Are YOU contributing to fake news?

 

Bertrand Russell once said

“Do not feel absolutely certain of anything.”.

However, this is easier said than done. It seems that on a deep psychological level, we are attracted to clickbait and sensationalist headlines, which leaves us vulnerable to believing false information. Especially when we consider that lies travel faster than truth (Vosoughi et al, 2018).

Pictured: Fake news travels faster.
Credit: Self-made with PiktoChart

As fake news has developed, it has shifted away from celebrity death hoaxes towards politically charged stories. There are ‘bots’ which are “effective in attacking, hijacking, and altering discourse on social networking sites” (Wagner, et al., 2012),  and some believe this fake news was crucial in Donald Trump’s victory in the 2016 USA election (Parkinson, 2016).

Identifying the power of fake news, organisations such as PolitiFact and Snopes attempt to categorise stories by their validity. Similarly, social-media sites started “punishing” those who publish false information. However, there will always be fake news so it’s crucial that individuals improve their own manual skills of identification.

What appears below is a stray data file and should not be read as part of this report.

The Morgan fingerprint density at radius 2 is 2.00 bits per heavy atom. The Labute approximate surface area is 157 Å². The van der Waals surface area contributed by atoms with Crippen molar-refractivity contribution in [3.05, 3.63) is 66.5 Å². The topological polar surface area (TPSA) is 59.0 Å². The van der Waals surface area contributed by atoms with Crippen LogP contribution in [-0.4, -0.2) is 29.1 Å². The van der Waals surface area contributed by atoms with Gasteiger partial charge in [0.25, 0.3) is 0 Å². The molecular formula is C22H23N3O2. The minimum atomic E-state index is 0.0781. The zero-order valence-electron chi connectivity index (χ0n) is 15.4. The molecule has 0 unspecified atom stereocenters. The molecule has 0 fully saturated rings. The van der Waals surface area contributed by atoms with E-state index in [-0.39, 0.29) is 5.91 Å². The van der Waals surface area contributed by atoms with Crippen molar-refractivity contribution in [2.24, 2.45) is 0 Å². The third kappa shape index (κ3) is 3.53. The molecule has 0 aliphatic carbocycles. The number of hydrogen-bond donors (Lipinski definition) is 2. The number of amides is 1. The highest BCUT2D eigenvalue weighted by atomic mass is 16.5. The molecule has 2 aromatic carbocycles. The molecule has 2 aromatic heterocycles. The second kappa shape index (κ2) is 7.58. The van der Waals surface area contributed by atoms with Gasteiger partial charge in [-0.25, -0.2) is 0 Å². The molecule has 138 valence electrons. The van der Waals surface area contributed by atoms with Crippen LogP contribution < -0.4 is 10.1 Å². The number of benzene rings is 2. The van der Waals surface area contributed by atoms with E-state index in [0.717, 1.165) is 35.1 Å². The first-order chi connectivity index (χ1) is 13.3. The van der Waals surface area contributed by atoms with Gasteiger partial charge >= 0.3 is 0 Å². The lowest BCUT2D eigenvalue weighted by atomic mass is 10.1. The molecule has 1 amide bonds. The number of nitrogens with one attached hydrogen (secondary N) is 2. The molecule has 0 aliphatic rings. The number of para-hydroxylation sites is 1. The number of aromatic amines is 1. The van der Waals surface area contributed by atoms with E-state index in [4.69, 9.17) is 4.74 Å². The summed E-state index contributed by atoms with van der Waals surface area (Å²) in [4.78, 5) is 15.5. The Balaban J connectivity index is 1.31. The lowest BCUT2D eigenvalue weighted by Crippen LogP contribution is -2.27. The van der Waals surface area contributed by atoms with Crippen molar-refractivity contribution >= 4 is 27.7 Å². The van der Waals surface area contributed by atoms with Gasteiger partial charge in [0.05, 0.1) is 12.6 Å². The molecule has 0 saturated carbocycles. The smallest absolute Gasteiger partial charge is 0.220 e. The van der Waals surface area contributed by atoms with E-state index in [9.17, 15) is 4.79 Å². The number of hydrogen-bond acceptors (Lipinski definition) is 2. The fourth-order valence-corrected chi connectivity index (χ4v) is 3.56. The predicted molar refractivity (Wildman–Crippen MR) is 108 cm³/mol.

Whilst Facebook and FullFact have published guides to identifying fake news, I outline an alternative approach to evaluating authenticity and reliability of news below:

Credit: Self-made with Biteable. Source for confidence on news: Statista.
If you can’t remember the steps – just save the image below and refer to it when in doubt!

Credit: Self-made with Pitkochart, 2018.

From these questions, one should look for the news to be:

  • Up to date
  • Backed up by additional sources
  • Credited to an author and publisher who have a good reputation.
  • Looking to inform without huge bias.

I concur with Coughlan that we should educate children about “fake news”(Coughlan, 2018), and this could be achieved through a game, as suggested by Cambridge researchers. These skills will prove as crucial as reading and writing.

In conclusion, it seems identifying reliable sources cannot be fixed by technology itself. Therefore, it is crucial that we follow the “CRAP” process, and check fact-checking sites, before we share, or even believe, things we read online.

 

Word Count (excluding in-line citations): 300 words.

References:

B. Russell, (1951). The Best Answer to Fanaticism–Liberalism. The New York Times

B. Gardiner, (2015). You’ll be outraged at how easy it was to get you to click on this headline. Wired.com 

C. Wagner, S. Mitter, C. Körner, and M. Strohmaier, (2012). When social bots attack: Modeling susceptibility of users in online social networksProceedings of the WWW ’12 Workshop on ‘Making sense of microposts

S. Coughlan (2017). Schools should teach pupils how to spot ‘fake news’. BBC News

H. Robinson (2016). Click and elect: how fake news helped Donald Trump win a real election. The Guardian.

S. Vosoughi, D. Roy, S. Aral (2018). The spread of true and false news online. Science Mag